Posts about the EA community and projects that focus on the EA community

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Swapcard tips: 1. The mobile browser is more reliable than the app You can use Firefox/Safari/Chrome etc. on your phone, go to and use that instead of downloading the Swapcard app from your app store. As far as I know, the only thing the app has that the mobile site does not, is the QR code that you need when signing in when you first get to the venue and pick up your badge 1. Only what you put in the 'Biography' section in the 'About Me' section of your profile is searchable when searching in Swapcard The other fields, like 'How can I help others' and 'How can others help me' appear when you view someone's profile, but will not be used when searching using Swapcard search. This is another reason to use the Swapcard Attendee Google sheet that is linked-to in Swapcard to search 1. You can use a (local!) LLM to find people to connect with People might not want their data uploaded to a commercial large language model, but if you can run an open-source LLM locally, you can upload the Attendee Google sheet and use it to help you find useful contacts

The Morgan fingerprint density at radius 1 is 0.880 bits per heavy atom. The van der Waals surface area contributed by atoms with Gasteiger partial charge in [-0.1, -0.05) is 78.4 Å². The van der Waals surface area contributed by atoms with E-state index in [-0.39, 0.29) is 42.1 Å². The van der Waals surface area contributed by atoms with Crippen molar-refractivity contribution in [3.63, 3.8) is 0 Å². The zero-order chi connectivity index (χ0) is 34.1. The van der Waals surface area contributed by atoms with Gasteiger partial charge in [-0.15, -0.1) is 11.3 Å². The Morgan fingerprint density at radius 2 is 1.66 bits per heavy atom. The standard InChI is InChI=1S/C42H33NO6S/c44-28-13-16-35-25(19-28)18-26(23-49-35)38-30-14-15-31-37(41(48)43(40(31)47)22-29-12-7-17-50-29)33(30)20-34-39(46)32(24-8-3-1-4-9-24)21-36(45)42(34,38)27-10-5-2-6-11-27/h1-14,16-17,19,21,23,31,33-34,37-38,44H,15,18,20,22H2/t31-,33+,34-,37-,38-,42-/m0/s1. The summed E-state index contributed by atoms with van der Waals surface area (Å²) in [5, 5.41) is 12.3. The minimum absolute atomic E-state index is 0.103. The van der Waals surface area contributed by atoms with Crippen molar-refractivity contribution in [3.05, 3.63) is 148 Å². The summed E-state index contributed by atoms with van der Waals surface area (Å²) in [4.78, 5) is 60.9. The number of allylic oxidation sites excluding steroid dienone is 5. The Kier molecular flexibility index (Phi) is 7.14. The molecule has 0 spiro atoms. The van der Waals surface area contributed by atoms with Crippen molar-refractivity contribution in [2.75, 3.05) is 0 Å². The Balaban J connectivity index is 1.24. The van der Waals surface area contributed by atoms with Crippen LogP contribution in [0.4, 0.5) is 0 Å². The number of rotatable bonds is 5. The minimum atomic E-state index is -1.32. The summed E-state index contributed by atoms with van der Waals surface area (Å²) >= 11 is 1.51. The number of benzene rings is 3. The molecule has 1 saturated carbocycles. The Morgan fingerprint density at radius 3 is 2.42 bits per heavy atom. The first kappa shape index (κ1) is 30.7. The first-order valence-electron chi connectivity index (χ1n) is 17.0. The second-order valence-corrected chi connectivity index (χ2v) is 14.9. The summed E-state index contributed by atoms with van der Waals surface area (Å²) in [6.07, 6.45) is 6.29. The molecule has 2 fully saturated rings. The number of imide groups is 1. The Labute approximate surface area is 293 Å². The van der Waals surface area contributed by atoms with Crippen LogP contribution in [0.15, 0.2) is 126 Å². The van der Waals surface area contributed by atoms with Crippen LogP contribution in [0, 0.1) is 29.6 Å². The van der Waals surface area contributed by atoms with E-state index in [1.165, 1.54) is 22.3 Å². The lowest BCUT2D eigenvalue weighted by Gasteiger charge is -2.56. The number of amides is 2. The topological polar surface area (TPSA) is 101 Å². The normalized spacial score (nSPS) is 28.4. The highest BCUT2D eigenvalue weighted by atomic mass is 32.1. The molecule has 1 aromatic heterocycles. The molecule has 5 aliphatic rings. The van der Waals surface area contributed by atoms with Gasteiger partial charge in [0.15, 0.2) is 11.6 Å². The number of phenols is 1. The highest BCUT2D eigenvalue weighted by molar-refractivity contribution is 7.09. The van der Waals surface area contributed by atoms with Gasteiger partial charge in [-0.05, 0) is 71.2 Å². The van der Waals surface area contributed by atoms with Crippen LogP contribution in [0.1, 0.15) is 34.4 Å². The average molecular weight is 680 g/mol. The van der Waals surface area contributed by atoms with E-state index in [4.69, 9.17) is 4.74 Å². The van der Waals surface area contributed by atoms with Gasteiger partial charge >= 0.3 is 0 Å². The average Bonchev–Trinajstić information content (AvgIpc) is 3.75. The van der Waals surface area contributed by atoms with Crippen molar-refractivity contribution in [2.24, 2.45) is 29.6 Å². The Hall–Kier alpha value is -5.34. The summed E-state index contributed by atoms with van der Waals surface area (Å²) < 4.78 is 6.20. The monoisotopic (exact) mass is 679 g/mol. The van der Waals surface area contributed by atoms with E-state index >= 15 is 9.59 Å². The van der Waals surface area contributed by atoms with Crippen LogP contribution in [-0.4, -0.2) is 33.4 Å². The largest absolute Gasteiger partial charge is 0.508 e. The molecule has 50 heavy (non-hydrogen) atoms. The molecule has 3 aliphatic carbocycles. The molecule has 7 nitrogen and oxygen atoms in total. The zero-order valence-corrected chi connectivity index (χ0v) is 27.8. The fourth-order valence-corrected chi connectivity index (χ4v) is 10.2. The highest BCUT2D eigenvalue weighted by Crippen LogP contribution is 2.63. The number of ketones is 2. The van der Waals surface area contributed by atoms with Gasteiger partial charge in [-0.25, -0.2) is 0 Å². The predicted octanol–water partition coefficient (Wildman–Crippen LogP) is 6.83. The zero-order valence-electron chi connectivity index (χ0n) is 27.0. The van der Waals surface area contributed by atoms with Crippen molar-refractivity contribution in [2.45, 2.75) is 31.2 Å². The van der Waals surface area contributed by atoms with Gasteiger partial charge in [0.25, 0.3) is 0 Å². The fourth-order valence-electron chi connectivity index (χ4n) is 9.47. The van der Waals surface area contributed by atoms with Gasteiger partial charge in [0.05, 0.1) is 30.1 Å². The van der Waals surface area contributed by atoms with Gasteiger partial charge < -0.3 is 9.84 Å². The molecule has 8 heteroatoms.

We’re very excited to announce the following speakers for EA Global: London 2024: * Rory Stewart (Former MP, Host of The Rest is Politics podcast and Senior Advisor to GiveDirectly) on obstacles and opportunities in making aid agencies more effective. * Mary Phuong (Research Scientist at DeepMind) on dangerous capability evaluations and responsible scaling. * Mahi Klosterhalfen (CEO of the Albert Schweitzer Foundation) on combining interventions for maximum impact in farmed animal welfare. Applications close 19 May. Apply here and find more details on our website, you can also email the EA Global team at if you have any questions.